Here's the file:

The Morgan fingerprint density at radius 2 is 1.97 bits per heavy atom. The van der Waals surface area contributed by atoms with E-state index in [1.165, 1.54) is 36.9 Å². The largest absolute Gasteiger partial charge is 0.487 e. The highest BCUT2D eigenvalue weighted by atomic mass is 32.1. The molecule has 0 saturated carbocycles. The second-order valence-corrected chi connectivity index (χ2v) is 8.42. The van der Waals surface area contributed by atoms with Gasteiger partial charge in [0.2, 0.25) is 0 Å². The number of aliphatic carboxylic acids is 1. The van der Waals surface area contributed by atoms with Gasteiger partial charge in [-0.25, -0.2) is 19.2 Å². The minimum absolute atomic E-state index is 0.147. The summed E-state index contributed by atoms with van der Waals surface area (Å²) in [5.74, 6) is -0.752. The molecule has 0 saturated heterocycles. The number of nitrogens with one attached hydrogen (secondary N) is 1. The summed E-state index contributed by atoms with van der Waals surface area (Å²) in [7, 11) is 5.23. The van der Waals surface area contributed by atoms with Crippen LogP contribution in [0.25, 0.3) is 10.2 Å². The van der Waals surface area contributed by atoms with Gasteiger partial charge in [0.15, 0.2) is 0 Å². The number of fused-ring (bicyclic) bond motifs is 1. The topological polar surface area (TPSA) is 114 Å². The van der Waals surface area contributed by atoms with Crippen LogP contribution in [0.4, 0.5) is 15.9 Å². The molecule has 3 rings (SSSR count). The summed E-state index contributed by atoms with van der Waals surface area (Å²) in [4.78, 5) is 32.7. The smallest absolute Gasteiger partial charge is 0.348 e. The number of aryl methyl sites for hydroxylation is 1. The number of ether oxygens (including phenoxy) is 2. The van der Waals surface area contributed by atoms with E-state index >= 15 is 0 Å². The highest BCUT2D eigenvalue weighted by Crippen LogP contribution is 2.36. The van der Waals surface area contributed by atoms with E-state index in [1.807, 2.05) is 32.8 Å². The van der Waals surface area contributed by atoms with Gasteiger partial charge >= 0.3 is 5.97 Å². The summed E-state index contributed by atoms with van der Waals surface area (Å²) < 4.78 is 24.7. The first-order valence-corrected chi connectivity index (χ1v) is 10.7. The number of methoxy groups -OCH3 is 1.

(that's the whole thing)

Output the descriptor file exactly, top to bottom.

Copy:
The Morgan fingerprint density at radius 2 is 1.97 bits per heavy atom. The van der Waals surface area contributed by atoms with E-state index in [1.165, 1.54) is 36.9 Å². The largest absolute Gasteiger partial charge is 0.487 e. The highest BCUT2D eigenvalue weighted by atomic mass is 32.1. The molecule has 0 saturated carbocycles. The second-order valence-corrected chi connectivity index (χ2v) is 8.42. The van der Waals surface area contributed by atoms with Gasteiger partial charge in [0.2, 0.25) is 0 Å². The number of aliphatic carboxylic acids is 1. The van der Waals surface area contributed by atoms with Gasteiger partial charge in [-0.25, -0.2) is 19.2 Å². The minimum absolute atomic E-state index is 0.147. The summed E-state index contributed by atoms with van der Waals surface area (Å²) in [5.74, 6) is -0.752. The molecule has 0 saturated heterocycles. The number of nitrogens with one attached hydrogen (secondary N) is 1. The summed E-state index contributed by atoms with van der Waals surface area (Å²) in [7, 11) is 5.23. The van der Waals surface area contributed by atoms with Crippen LogP contribution in [0.25, 0.3) is 10.2 Å². The van der Waals surface area contributed by atoms with Gasteiger partial charge in [0.15, 0.2) is 0 Å². The number of fused-ring (bicyclic) bond motifs is 1. The topological polar surface area (TPSA) is 114 Å². The van der Waals surface area contributed by atoms with Crippen LogP contribution in [0.4, 0.5) is 15.9 Å². The molecule has 3 rings (SSSR count). The summed E-state index contributed by atoms with van der Waals surface area (Å²) in [4.78, 5) is 32.7. The smallest absolute Gasteiger partial charge is 0.348 e. The number of aryl methyl sites for hydroxylation is 1. The number of ether oxygens (including phenoxy) is 2. The van der Waals surface area contributed by atoms with E-state index >= 15 is 0 Å². The highest BCUT2D eigenvalue weighted by Crippen LogP contribution is 2.36. The van der Waals surface area contributed by atoms with E-state index in [1.807, 2.05) is 32.8 Å². The van der Waals surface area contributed by atoms with Gasteiger partial charge >= 0.3 is 5.97 Å². The summed E-state index contributed by atoms with van der Waals surface area (Å²) < 4.78 is 24.7. The first-order valence-corrected chi connectivity index (χ1v) is 10.7. The number of methoxy groups -OCH3 is 1.